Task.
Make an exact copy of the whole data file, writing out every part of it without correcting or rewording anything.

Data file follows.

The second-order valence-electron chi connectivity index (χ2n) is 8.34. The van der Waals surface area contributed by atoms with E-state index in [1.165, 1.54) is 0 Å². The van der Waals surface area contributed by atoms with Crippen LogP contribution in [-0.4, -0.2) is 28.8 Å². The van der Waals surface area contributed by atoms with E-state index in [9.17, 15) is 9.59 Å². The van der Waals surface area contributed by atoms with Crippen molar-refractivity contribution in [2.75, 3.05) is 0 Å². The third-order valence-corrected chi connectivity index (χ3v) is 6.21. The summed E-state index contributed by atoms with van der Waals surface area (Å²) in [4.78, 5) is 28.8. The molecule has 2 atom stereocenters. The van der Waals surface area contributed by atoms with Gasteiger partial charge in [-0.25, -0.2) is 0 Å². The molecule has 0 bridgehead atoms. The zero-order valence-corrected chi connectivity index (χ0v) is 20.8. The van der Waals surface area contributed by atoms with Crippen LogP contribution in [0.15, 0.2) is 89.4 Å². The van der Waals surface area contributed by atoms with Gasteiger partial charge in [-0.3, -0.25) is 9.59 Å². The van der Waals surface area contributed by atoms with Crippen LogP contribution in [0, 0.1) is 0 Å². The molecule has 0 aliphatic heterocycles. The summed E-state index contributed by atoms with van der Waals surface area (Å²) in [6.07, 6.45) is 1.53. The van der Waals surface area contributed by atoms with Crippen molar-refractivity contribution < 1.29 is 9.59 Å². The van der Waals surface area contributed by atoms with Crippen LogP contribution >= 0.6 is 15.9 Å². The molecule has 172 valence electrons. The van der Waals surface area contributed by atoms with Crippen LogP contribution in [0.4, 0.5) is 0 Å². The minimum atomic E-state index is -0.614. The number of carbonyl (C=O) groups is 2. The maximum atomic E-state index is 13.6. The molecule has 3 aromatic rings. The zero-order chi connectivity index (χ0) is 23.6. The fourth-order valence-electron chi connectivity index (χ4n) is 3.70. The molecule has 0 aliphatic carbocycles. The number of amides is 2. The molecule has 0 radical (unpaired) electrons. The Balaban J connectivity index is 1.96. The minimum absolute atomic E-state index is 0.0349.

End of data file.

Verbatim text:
The second-order valence-electron chi connectivity index (χ2n) is 8.34. The van der Waals surface area contributed by atoms with E-state index in [1.165, 1.54) is 0 Å². The van der Waals surface area contributed by atoms with Crippen LogP contribution in [-0.4, -0.2) is 28.8 Å². The van der Waals surface area contributed by atoms with E-state index in [9.17, 15) is 9.59 Å². The van der Waals surface area contributed by atoms with Crippen molar-refractivity contribution in [2.75, 3.05) is 0 Å². The third-order valence-corrected chi connectivity index (χ3v) is 6.21. The summed E-state index contributed by atoms with van der Waals surface area (Å²) in [4.78, 5) is 28.8. The molecule has 2 atom stereocenters. The van der Waals surface area contributed by atoms with Gasteiger partial charge in [-0.25, -0.2) is 0 Å². The molecule has 0 bridgehead atoms. The zero-order valence-corrected chi connectivity index (χ0v) is 20.8. The van der Waals surface area contributed by atoms with Crippen LogP contribution in [0.15, 0.2) is 89.4 Å². The van der Waals surface area contributed by atoms with Gasteiger partial charge in [-0.3, -0.25) is 9.59 Å². The van der Waals surface area contributed by atoms with Crippen LogP contribution in [0, 0.1) is 0 Å². The molecule has 0 aliphatic heterocycles. The summed E-state index contributed by atoms with van der Waals surface area (Å²) in [6.07, 6.45) is 1.53. The van der Waals surface area contributed by atoms with Crippen molar-refractivity contribution < 1.29 is 9.59 Å². The van der Waals surface area contributed by atoms with Crippen LogP contribution >= 0.6 is 15.9 Å². The molecule has 172 valence electrons. The van der Waals surface area contributed by atoms with Crippen LogP contribution in [0.4, 0.5) is 0 Å². The minimum atomic E-state index is -0.614. The number of carbonyl (C=O) groups is 2. The maximum atomic E-state index is 13.6. The molecule has 3 aromatic rings. The zero-order chi connectivity index (χ0) is 23.6. The fourth-order valence-electron chi connectivity index (χ4n) is 3.70. The molecule has 0 aliphatic carbocycles. The number of amides is 2. The molecule has 0 radical (unpaired) electrons. The Balaban J connectivity index is 1.96. The minimum absolute atomic E-state index is 0.0349.